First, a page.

Citing Ken Starr’s investigation into President Clinton, Ellis said that “the Special Counsel regulations’ failure to require identification of specific crimes creates strong incentives for Special Counsel to allege that those individuals have committed criminal acts, even if the criminal acts the Special Counsel ultimately prosecutes are unrelated to the original reasons for appointing the Special Counsel.”

Ellis did not stop with the issues he had with special counsel regulations in general. Moving on to the details of the current matter of him, the judge speculated in a footnote that Mueller’s prosecution of Manafort is part of “larger plan” to put pressure on President Trump. Such tactics are “neither uncommon nor illegal,” but “they are distasteful,” Ellis said.

Ellis then zeroed in on Manafort’s specific arguments for why the charges should be dismissed. Though Ellis concluded that the indictment does fall within a provision of the appointment order that sanctions investigation into “any links and/or coordination between the Russian government and individuals associated with the campaign of President Donald Trump,” the judge in another footnote said that the “wisdom” of including such a provision in Mueller’s appointment order was “seriously in doubt.”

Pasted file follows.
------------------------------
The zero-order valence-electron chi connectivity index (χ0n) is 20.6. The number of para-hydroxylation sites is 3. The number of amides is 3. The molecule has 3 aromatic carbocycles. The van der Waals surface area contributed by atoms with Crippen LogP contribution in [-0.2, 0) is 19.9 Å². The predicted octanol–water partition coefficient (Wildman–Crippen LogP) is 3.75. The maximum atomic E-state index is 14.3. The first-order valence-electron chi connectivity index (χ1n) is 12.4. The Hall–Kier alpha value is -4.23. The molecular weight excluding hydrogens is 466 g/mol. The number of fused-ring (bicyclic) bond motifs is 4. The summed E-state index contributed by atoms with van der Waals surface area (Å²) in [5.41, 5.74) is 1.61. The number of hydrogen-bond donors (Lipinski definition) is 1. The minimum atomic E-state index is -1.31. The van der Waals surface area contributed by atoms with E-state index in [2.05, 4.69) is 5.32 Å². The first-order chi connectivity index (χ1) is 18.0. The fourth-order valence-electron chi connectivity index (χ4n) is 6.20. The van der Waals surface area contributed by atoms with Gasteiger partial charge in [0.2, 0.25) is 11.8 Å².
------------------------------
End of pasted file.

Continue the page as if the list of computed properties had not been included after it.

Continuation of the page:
The judge addressed other arguments that Manafort made during the proceedings that another line in the Mueller appointment order — which puts in the special counsel’s purview “any matters that arose or may arise directly from the investigation — is too broad. Ellis said that this question was “close” and one where Manafort’s arguments had “merit,” but ultimately decided that it was not an issue he needed to resolve.

Even still, he found room to levy a few more criticism of the current special counsel system.

He called for in a footnote “limitations, divisions, and requirements for frequent consultation” that “would ensure that the Special Counsel’s work is carefully reviewed by democratically accountable leaders within the DOJ.”